Back in Weatheroak Hall Professor Hetherington and Doctor Quist quickly make their way into the control room. Anne sits while Doctor McEwan works away. She apologises to Quist and tells him that she was alright and has just had a knock on the head. Anne explains that she got through to Michael only too well. Professor Hetherington cuts in by telling Quist that she was saved from serious assault by the computer and Doctor McEwan adds that Anne was never in any real danger and that it is Mr Beavis that has actually suffered the most damage. Quist snaps at Doctor McEwan asking him if Mr Beavis was under control to which Doctor McEwan explains that he was even after his receiver was damaged. Quist is not impressed and tells Professor Hetherington that his design standards for the receiver are not good enough, but Doctor McEwan explains that it was never designed to withstand physical assault because Anne panicked struggling to escape.

Anne apologises for being partly responsible for Michael’s escape. Professor Hetherington reassures her that Michael has nowhere to go and the police are very efficient. Doctor McEwan explains that Michael is still effectively under his control.

Michael appears to have escaped the police and comes across a house in the middle of a field. Whilst standing at a stile to the field he fiddles with the receiver behind his right ear discovering it is broken, then in frustration throws it to the ground the and runs haphazardly towards the house…

At the observation room the readings on Michael immediately stop. Doctor McEwan tells everyone that he has lost contact with Michael and now anything could happen. Doctor McEwan tells Quist that Michael isn’t just violent and he wiped out his whole family with a gun.

Michael approaches the house and hides behind a large shed at the bottom of the garden whilst he watches a woman (Emily) from the house taking her washing in from the line whilst listening to Terry Wogan on the radio. Michael makes his way round to the house using the garden wall as a cover unnoticed by Emily. He spots an open window to the house and then an open door. He makes his way in cautiously and smiles when he immediately finds a shotgun. He opens the gun to check the barrel for cartridges. The barrel is empty. He quickly finds a box of cartridges and hurriedly loads the gun.

Emily has nearly finished her work and picks up the basket and makes her way to the house just as Michael has finished loading the gun with two cartridges. Michael waits for Emily to come through the door. As she does she puts down the washing basket and immediately goes to boil the kettle and then she suddenly notices Michael in the house pointing the loaded gun towards her…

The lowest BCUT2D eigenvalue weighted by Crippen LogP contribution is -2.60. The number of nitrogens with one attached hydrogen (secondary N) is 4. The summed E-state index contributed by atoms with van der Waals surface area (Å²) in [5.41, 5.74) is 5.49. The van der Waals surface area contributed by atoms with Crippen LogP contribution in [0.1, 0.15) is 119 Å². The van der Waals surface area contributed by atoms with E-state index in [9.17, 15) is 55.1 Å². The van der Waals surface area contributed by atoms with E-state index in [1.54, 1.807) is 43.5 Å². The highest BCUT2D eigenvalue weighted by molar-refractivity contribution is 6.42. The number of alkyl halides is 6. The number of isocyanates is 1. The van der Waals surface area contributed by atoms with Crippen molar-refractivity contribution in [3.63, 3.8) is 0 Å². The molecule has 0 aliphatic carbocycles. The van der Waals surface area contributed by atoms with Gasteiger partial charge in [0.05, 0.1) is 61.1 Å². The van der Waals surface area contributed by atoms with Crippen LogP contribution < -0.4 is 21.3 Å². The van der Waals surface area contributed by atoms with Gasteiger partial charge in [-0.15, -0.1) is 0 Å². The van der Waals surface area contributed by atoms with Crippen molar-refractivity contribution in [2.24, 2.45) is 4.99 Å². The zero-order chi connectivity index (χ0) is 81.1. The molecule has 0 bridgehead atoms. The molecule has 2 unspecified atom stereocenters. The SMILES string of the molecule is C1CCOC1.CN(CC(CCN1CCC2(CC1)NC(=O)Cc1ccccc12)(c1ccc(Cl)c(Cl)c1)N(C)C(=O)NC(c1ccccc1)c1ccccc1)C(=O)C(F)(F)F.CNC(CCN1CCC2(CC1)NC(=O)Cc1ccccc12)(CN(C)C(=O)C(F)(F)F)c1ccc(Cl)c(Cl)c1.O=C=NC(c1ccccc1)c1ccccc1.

Back at Weatheroak Hall Quist is aghast to hear that Doctor McEwan allowed a stress situation to develop in order to extend his experiment in a social atmosphere. An argument insinues where Professor Hetherington and Doctor McEwan argue that the computer and the patient work together instead of the computer manipulating the user. Professor Hetherington defends the project as just another method of control like a doctor prescribing drugs to change peoples everyday activity or the voluntarly intake of alcohol, tranquilisers and caffeine affecting a persons abnormal behaviour including Doctor Tarrant’s psychoanalytic methods.

Doctor McEwan continues to argue that the process is liberation and not domination. He explains that it is the interface of brain and machine working as a two way operation. The mind using the resources of a computer to evaluate and influence its own functions and purpose. Releasing the brain of its upper primitive responsibilities giving it truly creative freedom. “A super brain?” replies Quist Doctor McEwan tells him that it’s not impossible. Anne counters this with “It’s fantasy”. Doctor McEwan  thinks that there is something beyond the conditioned reflex and that this experiment was an early step towards this. Doctor McEwan had told Michael that this was his real goal and he thinks that Michael has run away because he thinks that Doctor McEwan has failed.

Back at the house Michael takes the frightened Emily at gunpoint upstairs. She tells him that people will come here eventually. As she steps into a room, Michael keeps the gun pointed at her. She reminds him that she has given him food and drink and she offers him some clothes. Undeterred by the gun she now asks him to go. From the open window the sound of children playing can suddenly be heard. She quickly makes her way to the window as three young children come running towards the house. Michael bolts for the stairs as Emily comes running after him…